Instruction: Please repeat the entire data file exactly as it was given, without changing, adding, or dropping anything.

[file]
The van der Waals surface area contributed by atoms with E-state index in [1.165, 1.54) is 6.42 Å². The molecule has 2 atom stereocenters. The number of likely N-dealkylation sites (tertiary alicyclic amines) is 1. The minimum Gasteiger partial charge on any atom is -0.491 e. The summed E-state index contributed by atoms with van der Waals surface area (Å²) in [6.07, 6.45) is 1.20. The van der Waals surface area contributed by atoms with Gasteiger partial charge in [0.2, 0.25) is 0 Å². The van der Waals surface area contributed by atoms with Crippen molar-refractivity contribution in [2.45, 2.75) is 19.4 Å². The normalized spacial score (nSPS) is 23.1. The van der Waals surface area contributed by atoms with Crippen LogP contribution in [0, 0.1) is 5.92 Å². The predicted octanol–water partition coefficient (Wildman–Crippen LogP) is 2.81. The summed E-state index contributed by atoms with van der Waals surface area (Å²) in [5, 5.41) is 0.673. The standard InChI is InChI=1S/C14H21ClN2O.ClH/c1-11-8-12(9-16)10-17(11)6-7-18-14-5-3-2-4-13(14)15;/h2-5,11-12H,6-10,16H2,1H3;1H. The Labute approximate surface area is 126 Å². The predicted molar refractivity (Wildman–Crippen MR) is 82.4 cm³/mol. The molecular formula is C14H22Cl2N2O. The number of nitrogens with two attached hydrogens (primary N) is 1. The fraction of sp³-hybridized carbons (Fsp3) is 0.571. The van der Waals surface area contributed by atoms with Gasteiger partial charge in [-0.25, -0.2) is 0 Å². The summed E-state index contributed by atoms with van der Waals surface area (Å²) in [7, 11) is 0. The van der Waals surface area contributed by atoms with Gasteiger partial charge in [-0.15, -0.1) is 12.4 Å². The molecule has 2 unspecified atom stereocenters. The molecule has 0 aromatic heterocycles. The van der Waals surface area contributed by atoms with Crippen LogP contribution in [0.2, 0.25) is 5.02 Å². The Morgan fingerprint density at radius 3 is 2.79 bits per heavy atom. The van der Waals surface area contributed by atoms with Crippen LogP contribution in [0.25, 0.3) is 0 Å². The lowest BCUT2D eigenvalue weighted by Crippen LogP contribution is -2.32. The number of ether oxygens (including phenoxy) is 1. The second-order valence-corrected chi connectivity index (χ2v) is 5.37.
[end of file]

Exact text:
The van der Waals surface area contributed by atoms with E-state index in [1.165, 1.54) is 6.42 Å². The molecule has 2 atom stereocenters. The number of likely N-dealkylation sites (tertiary alicyclic amines) is 1. The minimum Gasteiger partial charge on any atom is -0.491 e. The summed E-state index contributed by atoms with van der Waals surface area (Å²) in [6.07, 6.45) is 1.20. The van der Waals surface area contributed by atoms with Gasteiger partial charge in [0.2, 0.25) is 0 Å². The van der Waals surface area contributed by atoms with Crippen molar-refractivity contribution in [2.45, 2.75) is 19.4 Å². The normalized spacial score (nSPS) is 23.1. The van der Waals surface area contributed by atoms with Crippen LogP contribution in [0, 0.1) is 5.92 Å². The predicted octanol–water partition coefficient (Wildman–Crippen LogP) is 2.81. The summed E-state index contributed by atoms with van der Waals surface area (Å²) in [5, 5.41) is 0.673. The standard InChI is InChI=1S/C14H21ClN2O.ClH/c1-11-8-12(9-16)10-17(11)6-7-18-14-5-3-2-4-13(14)15;/h2-5,11-12H,6-10,16H2,1H3;1H. The Labute approximate surface area is 126 Å². The predicted molar refractivity (Wildman–Crippen MR) is 82.4 cm³/mol. The molecular formula is C14H22Cl2N2O. The number of nitrogens with two attached hydrogens (primary N) is 1. The fraction of sp³-hybridized carbons (Fsp3) is 0.571. The van der Waals surface area contributed by atoms with Gasteiger partial charge in [-0.25, -0.2) is 0 Å². The summed E-state index contributed by atoms with van der Waals surface area (Å²) in [7, 11) is 0. The van der Waals surface area contributed by atoms with Gasteiger partial charge in [-0.15, -0.1) is 12.4 Å². The molecule has 2 unspecified atom stereocenters. The molecule has 0 aromatic heterocycles. The van der Waals surface area contributed by atoms with Crippen LogP contribution in [0.2, 0.25) is 5.02 Å². The Morgan fingerprint density at radius 3 is 2.79 bits per heavy atom. The van der Waals surface area contributed by atoms with Crippen LogP contribution in [0.25, 0.3) is 0 Å². The lowest BCUT2D eigenvalue weighted by Crippen LogP contribution is -2.32. The number of ether oxygens (including phenoxy) is 1. The second-order valence-corrected chi connectivity index (χ2v) is 5.37.